A: While there is no direct evidence linking vitamin D to increased fertility in men or women, the vitamin does promote overall well being. For information on fertility treatments, please visit your doctor or your local fertility clinic.
Q: Does vitamin D act as a steroid?
A: While vitamin D does promote healthy muscles, bones, and increased strength, it’s not a conventional steroid. The vitamin is considered a steroid hormone because it is produced by the body when exposed to the sun.
Q: Is vitamin D better in a multivitamin?
A: This depends on your individual needs. When vitamin D is included in multivitamins, it’s a lower dose than a standalone pill. It also may not have enough fat to be bioavailable. Depending on what your dosage requirements are based on bloodwork, the 400 IU found in a multivitamin may be adequate for you.
If you require 1500 IU per day, this may not help bring your levels back to optimal. Checking with your doctor about the appropriate supplement dosage would be advisable in this situation.
Q: Does vitamin D cause constipation?
A: One symptom of vitamin D deficiency could be constipation, but taking a vitamin D supplement should not cause any bowel issues. If you have taken too much vitamin D for a long period of time, you may start to see undesirable effects. If these occur or you have any concerns, please discuss your options with your doctor.
Q: Is vitamin D good for my eyes?
A: There have been some recent studies that show that vitamin D protects your eyes and may prevent degenerative eye issues that come with age (11). Conditions like macular degeneration, glaucoma, and cataracts could be prevented when getting optimal levels of vitamin D.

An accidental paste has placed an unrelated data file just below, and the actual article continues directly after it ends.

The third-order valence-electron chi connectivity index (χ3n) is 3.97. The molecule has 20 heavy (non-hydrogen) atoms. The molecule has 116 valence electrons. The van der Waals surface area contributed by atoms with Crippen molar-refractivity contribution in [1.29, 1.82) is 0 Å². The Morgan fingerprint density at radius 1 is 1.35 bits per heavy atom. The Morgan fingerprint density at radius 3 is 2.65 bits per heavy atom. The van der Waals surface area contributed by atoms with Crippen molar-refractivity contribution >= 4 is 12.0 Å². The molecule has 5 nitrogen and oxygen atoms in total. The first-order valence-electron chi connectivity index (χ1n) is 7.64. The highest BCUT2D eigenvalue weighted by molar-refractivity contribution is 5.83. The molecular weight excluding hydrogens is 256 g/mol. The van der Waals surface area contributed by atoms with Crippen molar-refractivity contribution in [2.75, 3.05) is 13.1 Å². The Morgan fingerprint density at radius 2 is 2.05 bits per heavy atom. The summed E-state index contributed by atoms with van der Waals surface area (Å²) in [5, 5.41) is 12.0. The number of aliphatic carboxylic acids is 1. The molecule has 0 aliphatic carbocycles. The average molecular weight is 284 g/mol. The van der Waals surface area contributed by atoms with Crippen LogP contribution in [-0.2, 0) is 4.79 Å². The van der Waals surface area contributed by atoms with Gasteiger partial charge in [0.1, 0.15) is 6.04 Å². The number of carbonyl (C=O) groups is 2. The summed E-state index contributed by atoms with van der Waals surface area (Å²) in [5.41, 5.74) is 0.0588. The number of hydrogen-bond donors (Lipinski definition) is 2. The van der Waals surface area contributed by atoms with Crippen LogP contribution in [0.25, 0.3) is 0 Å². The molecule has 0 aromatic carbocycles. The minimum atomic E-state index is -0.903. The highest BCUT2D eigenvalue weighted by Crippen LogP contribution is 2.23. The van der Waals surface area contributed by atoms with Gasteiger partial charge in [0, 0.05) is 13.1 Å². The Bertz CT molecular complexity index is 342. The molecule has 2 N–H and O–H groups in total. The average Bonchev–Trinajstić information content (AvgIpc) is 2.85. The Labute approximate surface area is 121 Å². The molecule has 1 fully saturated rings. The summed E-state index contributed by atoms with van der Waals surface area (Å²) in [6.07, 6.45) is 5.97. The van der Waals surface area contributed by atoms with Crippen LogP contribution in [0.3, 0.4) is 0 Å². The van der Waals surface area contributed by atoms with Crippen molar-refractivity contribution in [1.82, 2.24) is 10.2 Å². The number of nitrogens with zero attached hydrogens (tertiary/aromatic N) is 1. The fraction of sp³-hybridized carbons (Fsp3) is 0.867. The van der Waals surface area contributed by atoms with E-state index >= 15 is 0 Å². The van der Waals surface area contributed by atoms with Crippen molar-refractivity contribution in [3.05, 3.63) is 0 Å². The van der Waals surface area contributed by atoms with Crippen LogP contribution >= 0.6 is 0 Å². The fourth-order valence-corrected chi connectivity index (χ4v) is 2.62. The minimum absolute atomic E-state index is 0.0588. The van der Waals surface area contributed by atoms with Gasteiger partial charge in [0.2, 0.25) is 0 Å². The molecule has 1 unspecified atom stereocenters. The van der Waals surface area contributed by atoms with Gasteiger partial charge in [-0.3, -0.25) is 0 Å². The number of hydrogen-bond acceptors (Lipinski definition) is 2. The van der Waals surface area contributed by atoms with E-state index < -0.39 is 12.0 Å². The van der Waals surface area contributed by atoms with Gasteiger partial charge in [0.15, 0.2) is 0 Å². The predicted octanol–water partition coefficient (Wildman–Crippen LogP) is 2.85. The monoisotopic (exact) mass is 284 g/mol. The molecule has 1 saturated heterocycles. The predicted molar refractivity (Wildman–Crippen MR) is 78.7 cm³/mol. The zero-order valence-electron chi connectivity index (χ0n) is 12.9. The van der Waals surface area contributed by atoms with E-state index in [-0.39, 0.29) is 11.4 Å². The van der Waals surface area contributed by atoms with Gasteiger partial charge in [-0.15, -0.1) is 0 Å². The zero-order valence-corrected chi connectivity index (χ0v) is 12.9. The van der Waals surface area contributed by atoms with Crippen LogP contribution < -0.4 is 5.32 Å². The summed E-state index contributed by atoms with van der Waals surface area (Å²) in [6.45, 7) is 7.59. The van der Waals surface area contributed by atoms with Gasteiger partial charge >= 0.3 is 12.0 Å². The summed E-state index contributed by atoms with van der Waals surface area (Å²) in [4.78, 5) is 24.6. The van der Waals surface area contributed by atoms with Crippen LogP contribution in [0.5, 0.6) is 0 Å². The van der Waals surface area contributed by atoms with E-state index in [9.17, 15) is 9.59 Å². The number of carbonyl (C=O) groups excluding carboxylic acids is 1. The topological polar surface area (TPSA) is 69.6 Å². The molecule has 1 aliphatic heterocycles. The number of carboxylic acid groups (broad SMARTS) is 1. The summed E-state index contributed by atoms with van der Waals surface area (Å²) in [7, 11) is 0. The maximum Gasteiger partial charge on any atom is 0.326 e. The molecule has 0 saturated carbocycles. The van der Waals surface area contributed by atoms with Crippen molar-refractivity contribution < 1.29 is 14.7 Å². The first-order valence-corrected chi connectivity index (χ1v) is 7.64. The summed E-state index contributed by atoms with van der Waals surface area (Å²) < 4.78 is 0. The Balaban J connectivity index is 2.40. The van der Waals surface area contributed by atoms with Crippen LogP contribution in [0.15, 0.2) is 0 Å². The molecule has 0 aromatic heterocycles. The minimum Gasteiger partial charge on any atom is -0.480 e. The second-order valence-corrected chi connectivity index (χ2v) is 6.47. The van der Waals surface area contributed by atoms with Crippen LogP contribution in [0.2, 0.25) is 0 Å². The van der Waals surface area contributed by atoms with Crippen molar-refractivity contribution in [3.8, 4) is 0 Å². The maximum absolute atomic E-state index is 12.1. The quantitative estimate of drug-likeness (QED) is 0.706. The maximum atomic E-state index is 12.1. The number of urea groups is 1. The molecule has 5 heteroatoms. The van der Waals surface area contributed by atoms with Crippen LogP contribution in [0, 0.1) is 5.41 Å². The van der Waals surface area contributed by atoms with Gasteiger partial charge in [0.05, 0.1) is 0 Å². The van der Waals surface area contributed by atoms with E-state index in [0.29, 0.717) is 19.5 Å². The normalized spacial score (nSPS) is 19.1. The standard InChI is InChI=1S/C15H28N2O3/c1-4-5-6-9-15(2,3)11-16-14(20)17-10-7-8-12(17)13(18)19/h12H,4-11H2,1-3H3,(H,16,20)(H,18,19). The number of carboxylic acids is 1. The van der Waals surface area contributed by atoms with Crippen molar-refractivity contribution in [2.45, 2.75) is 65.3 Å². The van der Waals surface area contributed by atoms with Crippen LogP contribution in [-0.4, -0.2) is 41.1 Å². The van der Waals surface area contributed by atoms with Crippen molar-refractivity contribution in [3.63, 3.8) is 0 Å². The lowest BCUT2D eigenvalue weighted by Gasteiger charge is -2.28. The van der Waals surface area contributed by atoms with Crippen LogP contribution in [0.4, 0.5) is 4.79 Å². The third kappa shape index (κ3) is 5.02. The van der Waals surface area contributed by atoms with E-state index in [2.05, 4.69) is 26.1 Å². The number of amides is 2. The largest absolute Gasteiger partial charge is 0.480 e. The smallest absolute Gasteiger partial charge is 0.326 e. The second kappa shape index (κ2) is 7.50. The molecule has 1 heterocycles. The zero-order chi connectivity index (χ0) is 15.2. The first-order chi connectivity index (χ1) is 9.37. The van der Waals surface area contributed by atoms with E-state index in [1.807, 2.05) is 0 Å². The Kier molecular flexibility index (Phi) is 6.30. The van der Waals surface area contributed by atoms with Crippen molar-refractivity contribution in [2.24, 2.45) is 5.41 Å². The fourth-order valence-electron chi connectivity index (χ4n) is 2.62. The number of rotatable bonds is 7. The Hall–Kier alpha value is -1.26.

Deficiency could delay healing of the eyes and cornea when disease and injury occur. The vitamin promotes healthy cell communication in the eyes, and the proteins between the cells that exchange amino acids, vitamins, proteins, and sugars are strengthened as a result of adequate levels.
Q: Is vitamin D good for skin?
A: Many skincare products include topical vitamin D and antioxidants that claim to help prevent aging and be great for the skin. Evidence shows that it’s more effective to take the vitamin orally to help benefit the skin. When getting adequate amounts of vitamin D in your diet and supplement routine, it may be able to help treat and prevent Psoriasis, dry skin, and other skin conditions.
Q: Can vitamin D help me lose weight?
A: Vitamin D is not directly linked to weight loss, but getting an adequate amount may result in a healthier lifestyle. Getting vitamin D from the diet, the sun, and supplements could be your best chance at reaching optimal levels. From your diet, vitamin D is found in healthy fish, eggs, and fortified foods.
Getting outside for some sun and exercise is extremely beneficial. A supplement will pick up the slack for what you can’t get through diet and being outdoors. Overall, there is no link, but it could potentially help the process.
Q: Should I take vitamin D with food?
A: It’s best to take vitamin D with a meal full of healthy fats to increase the chances of absorption because it is a fat-soluble vitamin.
Vitamin D supplements are an affordable way to improve bodily functions and prevent deficiency. Vitamin D is further known for its mental health benefits, improved immune function, and improved heart function. A large number of adults are deficient in this important vitamin, and a supplement is a great option to ensure you are getting enough of it.
However, if you are on any medication, are unsure of how much you need, or have a history of health conditions, it may be best to consult with your doctor first. Blood tests can help determine if you are, in fact, vitamin D deficient and whether or not supplements are a good choice for you.
For CPOE.org’s #1 recommended vitamin D supplement, click here.